“Still the drama queen,” Pike said.

The woman on the phone sighed. “This is like dealing with a child. As always.”

Pike smiled.

“Then let me get to the point,” the woman said, “since I know you have a short attention span. We found something.”


“It involves La Ciudad de los Dioses.”


“I assume I have your attention?”

“What did you find?”

“I think it’s a message, Donovan. A message from your father.”

“Tell me.”

“It’s better if I show you.”

“Gemma – ”

“I’ll see you in a bit.” The line went dead.

“Damn it.”

Pike handed the phone back to Drake, who accepted it without comment. The older man returned to the cockpit.

Pike suddenly found his seat to be uncomfortable. He shifted restlessly and tried to calm his thoughts.

La Ciudad de los Dioses. It wasn’t possible.

But he knew Gemma Ravenscroft very well. While she certainly had an overdeveloped sense of drama, she was serious about this topic.

He closed his eyes and forced himself to relax.


The seaplane landed in Madrid. Pike and the others transferred to a small jet adorned with the Ravenscroft logo. Savini, the man with the broken jaw, was left behind for medical treatment.

It was late afternoon when the jet landed in Fort Meyers. After taxiing to a small private hanger, the passengers were transferred to a black SUV. Pike sat in the back with Drake.

He grew restless again on the drive to the island. When they finally turned onto the long bridge that stretched across the water, Pike thought he was going to come out of his skin. He decided that punching Drake would be very satisfying.

But he stayed still.

Soon, they were on the island, which was dominated by the massive glass and stone headquarters of the Ravenscroft Corporation. When he sighted the buildings, Pike’s first reaction was to quickly head in the other direction. He had spent a lot of time here in his youth, much of it unpleasant. He wasn’t happy to be back.

The SUV stopped behind one of the buildings. The residential quarters. Drake opened his door and stepped out. Pike could smell the salty tang of the Gulf.

“Let’s go,” Drake said. “You’re somebody else’s problem no– ”

Drake made a funny noise, like air squeaking out of a balloon. Pike turned to see him fall to the ground.

He heard the gunshot almost immediately. And he heard the beating thump of a helicopter’s rotor.

Pike climbed out of the SUV. He shielded his eyes from the sun and spotted the chopper. It was painted gunmetal gray. Completely unremarkable. Expect for the sniper leaning out of the side of the craft. Sunlight glinted from the scope of the rifle in the sniper’s hand.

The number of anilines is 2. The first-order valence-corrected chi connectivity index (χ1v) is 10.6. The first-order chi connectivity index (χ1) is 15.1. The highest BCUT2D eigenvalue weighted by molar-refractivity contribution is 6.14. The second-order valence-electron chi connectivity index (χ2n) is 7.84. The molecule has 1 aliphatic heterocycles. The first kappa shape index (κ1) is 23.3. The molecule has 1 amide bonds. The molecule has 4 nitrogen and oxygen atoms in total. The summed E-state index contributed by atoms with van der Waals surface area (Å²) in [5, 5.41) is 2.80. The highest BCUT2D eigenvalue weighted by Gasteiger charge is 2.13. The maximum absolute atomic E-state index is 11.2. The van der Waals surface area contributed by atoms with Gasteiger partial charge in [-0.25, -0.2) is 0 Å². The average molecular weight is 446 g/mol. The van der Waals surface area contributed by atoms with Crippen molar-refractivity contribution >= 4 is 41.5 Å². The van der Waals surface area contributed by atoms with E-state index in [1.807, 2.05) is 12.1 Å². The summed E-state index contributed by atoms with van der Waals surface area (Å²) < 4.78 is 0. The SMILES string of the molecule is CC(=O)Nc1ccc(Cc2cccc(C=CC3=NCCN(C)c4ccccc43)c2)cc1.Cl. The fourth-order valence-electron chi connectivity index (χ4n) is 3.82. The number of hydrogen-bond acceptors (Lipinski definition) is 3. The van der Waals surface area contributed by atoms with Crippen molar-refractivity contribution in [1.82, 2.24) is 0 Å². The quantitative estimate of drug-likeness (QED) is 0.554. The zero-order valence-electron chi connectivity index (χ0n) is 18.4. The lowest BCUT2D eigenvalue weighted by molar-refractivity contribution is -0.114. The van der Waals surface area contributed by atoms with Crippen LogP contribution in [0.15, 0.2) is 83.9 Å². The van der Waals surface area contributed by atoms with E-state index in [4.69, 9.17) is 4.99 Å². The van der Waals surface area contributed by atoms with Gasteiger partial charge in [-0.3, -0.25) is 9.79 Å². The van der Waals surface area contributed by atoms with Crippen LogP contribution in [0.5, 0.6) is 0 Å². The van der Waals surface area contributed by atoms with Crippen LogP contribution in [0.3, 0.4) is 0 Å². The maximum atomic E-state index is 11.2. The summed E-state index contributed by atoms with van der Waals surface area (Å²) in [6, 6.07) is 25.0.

He fired again. The rear window of the SUV exploded.

Pike dived to the pavement.

To be Continued

© Mark Justice 2010

Saturday, January 9, 2010

Donovan Pike Plug

Thanks to Bill Thom at Coming Attractions, the pulp field's number one source for news, for the mention of Donovan Pike and The City of the Gods. Bill updates the site every Friday night with the latest pulp-related data. It's amazing that so much is happening in the field, and I usually end up making a purchase or two after reading each week's column.

Friday, January 8, 2010


Chapter 2 goes up Sunday, along with the podcast. I appreciate all the feedback.

Here's the blurb for the novel, as it would appear on the back cover of a cheap paperback on a spinner rack at the drugstore:

Ten years ago, the father of Donovan Pike disappeared while searching for the City of the Gods, a mythical metropolis that legend says contains technology from the stars. Now a clue turns up that could mean Pike’s father is alive, and the City of the Gods is real.

The adventurer must team up with an old enemy to battle a dark army that will stop at nothing to prevent Pike from finding his father and discovering the location of an ancient city that will change the world – or destroy it.

Tuesday, January 5, 2010

Donovan Pike Podcast--Chapter 1

I'll be podcasting each chapter of Donovan Pike and The City of the Gods. To listen to Chapter 1, click. here.

Sunday, January 3, 2010

Donovan Pike and The City of the Gods

Chapter 1

Donovan Pike felt the wind from the bullet as it zipped past by his ear. He hunkered down and increased the throttle. The Zodiac leapt across the uneasy waves.

“They don’t seem inclined to let us leave peacefully.” The speaker crouched down in the big rubber boat. A battered leather satchel was clasped tightly by liver-spotted hands.

Pike smiled. With his free hand he wiped a trickle of blood from his lower lip. The wind whipped his black hair. He stood well over six feet all and had to squat down to make a smaller target for their pursuers. He was thankful the moon was hidden by the clouds. At least that was in their favor.

“Professor, when we reach the Triton, it won’t matter,” Pike said. “Hang on to that bag and keep your head down.”

As if to punctuate Pike’s words, more gunfire sounded in the distance. Something shattered on the Zodiac’s instrument panel, and Pike responded by pulling the wheel hard to starboard. After a moment he turned back to port, continuing a weaving motion that he hoped would increase their odds. The night was dark and he wanted to make it difficult for the men who followed them to take aim.